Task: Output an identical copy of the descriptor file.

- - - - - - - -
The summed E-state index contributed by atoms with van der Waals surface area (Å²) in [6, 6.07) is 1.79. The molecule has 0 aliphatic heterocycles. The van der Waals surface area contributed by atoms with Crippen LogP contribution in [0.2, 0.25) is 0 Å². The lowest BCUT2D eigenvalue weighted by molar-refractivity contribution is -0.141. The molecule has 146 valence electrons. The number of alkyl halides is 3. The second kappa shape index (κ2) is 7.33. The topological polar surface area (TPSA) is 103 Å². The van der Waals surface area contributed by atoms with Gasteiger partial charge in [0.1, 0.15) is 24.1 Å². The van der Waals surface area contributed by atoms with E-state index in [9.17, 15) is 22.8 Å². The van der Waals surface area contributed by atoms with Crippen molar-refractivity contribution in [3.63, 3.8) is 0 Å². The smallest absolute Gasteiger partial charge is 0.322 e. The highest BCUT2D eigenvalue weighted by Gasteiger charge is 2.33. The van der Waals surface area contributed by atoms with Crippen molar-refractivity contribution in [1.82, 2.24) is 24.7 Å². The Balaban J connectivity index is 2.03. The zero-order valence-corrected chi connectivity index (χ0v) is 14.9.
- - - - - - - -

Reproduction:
The summed E-state index contributed by atoms with van der Waals surface area (Å²) in [6, 6.07) is 1.79. The molecule has 0 aliphatic heterocycles. The van der Waals surface area contributed by atoms with Crippen LogP contribution in [0.2, 0.25) is 0 Å². The lowest BCUT2D eigenvalue weighted by molar-refractivity contribution is -0.141. The molecule has 146 valence electrons. The number of alkyl halides is 3. The second kappa shape index (κ2) is 7.33. The topological polar surface area (TPSA) is 103 Å². The van der Waals surface area contributed by atoms with Gasteiger partial charge in [0.1, 0.15) is 24.1 Å². The van der Waals surface area contributed by atoms with E-state index in [9.17, 15) is 22.8 Å². The van der Waals surface area contributed by atoms with Crippen molar-refractivity contribution in [3.63, 3.8) is 0 Å². The smallest absolute Gasteiger partial charge is 0.322 e. The highest BCUT2D eigenvalue weighted by Gasteiger charge is 2.33. The van der Waals surface area contributed by atoms with Crippen molar-refractivity contribution in [1.82, 2.24) is 24.7 Å². The Balaban J connectivity index is 2.03. The zero-order valence-corrected chi connectivity index (χ0v) is 14.9.